B. Single stage design. Single stage systems should be considered for cases where nitrification must be provided only during periods when wastewater temperatures are above 13°C (55°F). For cases where nitrification must be provided for prolonged periods of temperatures less than 13°C, two stage activated sludge, biological nutrient removal, or combinations with fixed film growth systems should be considered.

1. The reactor design shall prevent short-circuiting. Plug flow basins should be used, with consideration given to dividing the reactor into a series of compartments by installing dividers across the basin width with ports through the dividers.

2. The aeration capacity shall be sized for the peak ammonia load. Where data are not available on ammonia variation, a peak hourly ammonia load (lbs/day) of 2.5 times the average load (lbs/day) should be assumed. The aeration supply should have a capacity determined by the following formula where automated blower controls linked to D.O. probes are provided:

Aeration supply =

800 cu. ft. per total pounds of (BOD5 +NOD)

where: NOD =

4.6 x total Kjeldahl nitrogen (TKN)

BOD5 =

5 day BOD entering the aeration basin

The peak BOD5 and NOD must be used to ensure around-the-clock nitrification. The above air quantity should be doubled if automated blower controls are not provided. The design should maintain a D.O. concentration greater than 1.0 mg/l.

3. Aeration basin detention time should be based upon pilot plant data on the specific wastewater involved. Proper control of industrial discharges must be provided to minimize the possibility of biological toxins upsetting the nitrification rates. The following minimum criteria are suggested for municipal wastewaters free of significant industrial wastes and which are subjected to primary settling prior to aeration.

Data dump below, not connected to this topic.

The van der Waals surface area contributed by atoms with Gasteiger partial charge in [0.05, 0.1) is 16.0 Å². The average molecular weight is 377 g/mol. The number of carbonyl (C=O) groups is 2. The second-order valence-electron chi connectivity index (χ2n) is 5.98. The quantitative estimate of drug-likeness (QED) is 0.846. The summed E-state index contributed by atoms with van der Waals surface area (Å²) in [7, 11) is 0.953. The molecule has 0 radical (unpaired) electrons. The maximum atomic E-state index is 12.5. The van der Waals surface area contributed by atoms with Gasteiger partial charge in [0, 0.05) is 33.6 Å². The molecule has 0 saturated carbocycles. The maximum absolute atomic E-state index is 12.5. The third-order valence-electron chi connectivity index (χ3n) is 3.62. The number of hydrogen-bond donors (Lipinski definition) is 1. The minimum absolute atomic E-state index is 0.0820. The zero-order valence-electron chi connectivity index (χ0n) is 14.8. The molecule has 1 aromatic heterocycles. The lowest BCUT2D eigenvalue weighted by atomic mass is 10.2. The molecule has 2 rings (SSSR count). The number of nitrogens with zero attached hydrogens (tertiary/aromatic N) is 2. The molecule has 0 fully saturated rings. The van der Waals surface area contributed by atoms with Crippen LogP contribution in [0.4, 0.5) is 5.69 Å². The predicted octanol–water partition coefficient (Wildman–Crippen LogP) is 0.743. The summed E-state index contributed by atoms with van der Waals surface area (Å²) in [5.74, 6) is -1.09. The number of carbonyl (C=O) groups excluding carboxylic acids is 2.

a. Sludge age = 10 days or more and F/M = 0.25 or less

where: F/M = total daily lbs BOD5 to aeration basin divided by average lbs active biomass in aeration tank.

b. Active biomass is measured by the volatile portion of the suspended solids concentration within the aeration basin (MLVSS).

4. Nitrification will destroy 7.2 lbs of alkalinity per pound of NH3-N oxidized. If the wastewater is deficient in alkalinity, alkaline feed and pH control must be provided. Sufficient alkalinity should be provided to leave a residual of 30-50 mg/l after complete nitrification.

5. The design of final clarifiers will be similar to secondary clarifiers serving suspended growth reactors. The basin shall be equipped with a surface skimming device. A minimum biomass return rate of 25% and a maximum of 100% of the average daily flow shall be provided.

C. Two-stage design. To assure year round nitrification, a two-stage system is considered necessary. Superior performance of the two-stage systems for both BOD and NOD removal is attributed to the selection of an optimum biomass. The BOD5 entering the second stage should be 50 mg/l or less to prevent a washout of the nitrifying bacteria. Properly operated contactors or high rate activated sludge systems should provide acceptable first stage systems. The second stage activated sludge system should remove at least 50% of the remaining BOD5 and provide oxidation of 85% to 100% of the ammonia nitrogen.